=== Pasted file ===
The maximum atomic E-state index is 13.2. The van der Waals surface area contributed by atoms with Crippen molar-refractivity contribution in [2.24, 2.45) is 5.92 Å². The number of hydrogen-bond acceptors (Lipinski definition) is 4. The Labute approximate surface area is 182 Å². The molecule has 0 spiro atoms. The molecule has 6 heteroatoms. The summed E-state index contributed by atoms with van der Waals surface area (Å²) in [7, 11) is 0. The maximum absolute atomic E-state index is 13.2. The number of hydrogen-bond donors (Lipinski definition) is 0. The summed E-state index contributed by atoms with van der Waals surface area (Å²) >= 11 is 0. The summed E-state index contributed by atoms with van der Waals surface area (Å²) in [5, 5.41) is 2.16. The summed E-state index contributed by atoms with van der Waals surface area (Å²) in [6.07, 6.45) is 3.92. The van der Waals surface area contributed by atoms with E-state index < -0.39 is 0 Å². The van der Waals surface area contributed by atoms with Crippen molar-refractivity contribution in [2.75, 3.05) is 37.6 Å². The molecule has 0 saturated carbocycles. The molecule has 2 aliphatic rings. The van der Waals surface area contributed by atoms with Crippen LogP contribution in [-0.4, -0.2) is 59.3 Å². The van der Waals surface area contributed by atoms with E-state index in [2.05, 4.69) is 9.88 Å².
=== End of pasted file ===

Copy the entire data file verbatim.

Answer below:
The maximum atomic E-state index is 13.2. The van der Waals surface area contributed by atoms with Crippen molar-refractivity contribution in [2.24, 2.45) is 5.92 Å². The number of hydrogen-bond acceptors (Lipinski definition) is 4. The Labute approximate surface area is 182 Å². The molecule has 0 spiro atoms. The molecule has 6 heteroatoms. The summed E-state index contributed by atoms with van der Waals surface area (Å²) in [7, 11) is 0. The maximum absolute atomic E-state index is 13.2. The number of hydrogen-bond donors (Lipinski definition) is 0. The summed E-state index contributed by atoms with van der Waals surface area (Å²) >= 11 is 0. The summed E-state index contributed by atoms with van der Waals surface area (Å²) in [5, 5.41) is 2.16. The summed E-state index contributed by atoms with van der Waals surface area (Å²) in [6.07, 6.45) is 3.92. The van der Waals surface area contributed by atoms with E-state index < -0.39 is 0 Å². The van der Waals surface area contributed by atoms with Crippen molar-refractivity contribution in [2.75, 3.05) is 37.6 Å². The molecule has 0 saturated carbocycles. The molecule has 2 aliphatic rings. The van der Waals surface area contributed by atoms with Crippen LogP contribution in [-0.4, -0.2) is 59.3 Å². The van der Waals surface area contributed by atoms with E-state index in [2.05, 4.69) is 9.88 Å².